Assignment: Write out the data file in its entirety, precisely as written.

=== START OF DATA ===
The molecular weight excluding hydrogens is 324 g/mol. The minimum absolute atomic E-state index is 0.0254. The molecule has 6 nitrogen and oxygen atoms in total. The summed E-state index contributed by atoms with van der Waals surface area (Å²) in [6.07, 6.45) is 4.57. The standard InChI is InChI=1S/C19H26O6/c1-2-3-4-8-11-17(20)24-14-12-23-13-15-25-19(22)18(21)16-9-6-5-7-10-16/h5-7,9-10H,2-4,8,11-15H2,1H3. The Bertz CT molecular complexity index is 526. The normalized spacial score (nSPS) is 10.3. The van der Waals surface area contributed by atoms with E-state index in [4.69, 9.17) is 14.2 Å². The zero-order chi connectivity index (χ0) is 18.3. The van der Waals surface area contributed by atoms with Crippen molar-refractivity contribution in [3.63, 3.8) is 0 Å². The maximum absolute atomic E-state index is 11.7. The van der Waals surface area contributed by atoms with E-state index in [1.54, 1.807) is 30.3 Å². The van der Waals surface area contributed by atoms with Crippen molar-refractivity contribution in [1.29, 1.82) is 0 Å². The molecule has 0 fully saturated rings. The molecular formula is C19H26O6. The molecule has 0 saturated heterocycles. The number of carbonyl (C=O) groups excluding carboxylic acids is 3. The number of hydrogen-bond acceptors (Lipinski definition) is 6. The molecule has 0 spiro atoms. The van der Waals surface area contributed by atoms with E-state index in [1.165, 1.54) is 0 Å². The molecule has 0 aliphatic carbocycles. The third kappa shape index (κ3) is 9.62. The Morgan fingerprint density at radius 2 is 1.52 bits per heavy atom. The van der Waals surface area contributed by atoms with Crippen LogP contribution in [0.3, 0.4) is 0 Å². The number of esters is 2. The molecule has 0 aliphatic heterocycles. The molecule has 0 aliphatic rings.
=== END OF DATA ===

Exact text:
The molecular weight excluding hydrogens is 324 g/mol. The minimum absolute atomic E-state index is 0.0254. The molecule has 6 nitrogen and oxygen atoms in total. The summed E-state index contributed by atoms with van der Waals surface area (Å²) in [6.07, 6.45) is 4.57. The standard InChI is InChI=1S/C19H26O6/c1-2-3-4-8-11-17(20)24-14-12-23-13-15-25-19(22)18(21)16-9-6-5-7-10-16/h5-7,9-10H,2-4,8,11-15H2,1H3. The Bertz CT molecular complexity index is 526. The normalized spacial score (nSPS) is 10.3. The van der Waals surface area contributed by atoms with E-state index in [4.69, 9.17) is 14.2 Å². The zero-order chi connectivity index (χ0) is 18.3. The van der Waals surface area contributed by atoms with Crippen molar-refractivity contribution in [3.63, 3.8) is 0 Å². The maximum absolute atomic E-state index is 11.7. The van der Waals surface area contributed by atoms with E-state index in [1.54, 1.807) is 30.3 Å². The van der Waals surface area contributed by atoms with Crippen molar-refractivity contribution in [1.29, 1.82) is 0 Å². The molecule has 0 fully saturated rings. The molecular formula is C19H26O6. The molecule has 0 saturated heterocycles. The number of carbonyl (C=O) groups excluding carboxylic acids is 3. The number of hydrogen-bond acceptors (Lipinski definition) is 6. The molecule has 0 spiro atoms. The van der Waals surface area contributed by atoms with E-state index in [1.165, 1.54) is 0 Å². The molecule has 0 aliphatic carbocycles. The third kappa shape index (κ3) is 9.62. The Morgan fingerprint density at radius 2 is 1.52 bits per heavy atom. The van der Waals surface area contributed by atoms with Crippen LogP contribution in [0.3, 0.4) is 0 Å². The number of esters is 2. The molecule has 0 aliphatic heterocycles. The molecule has 0 aliphatic rings.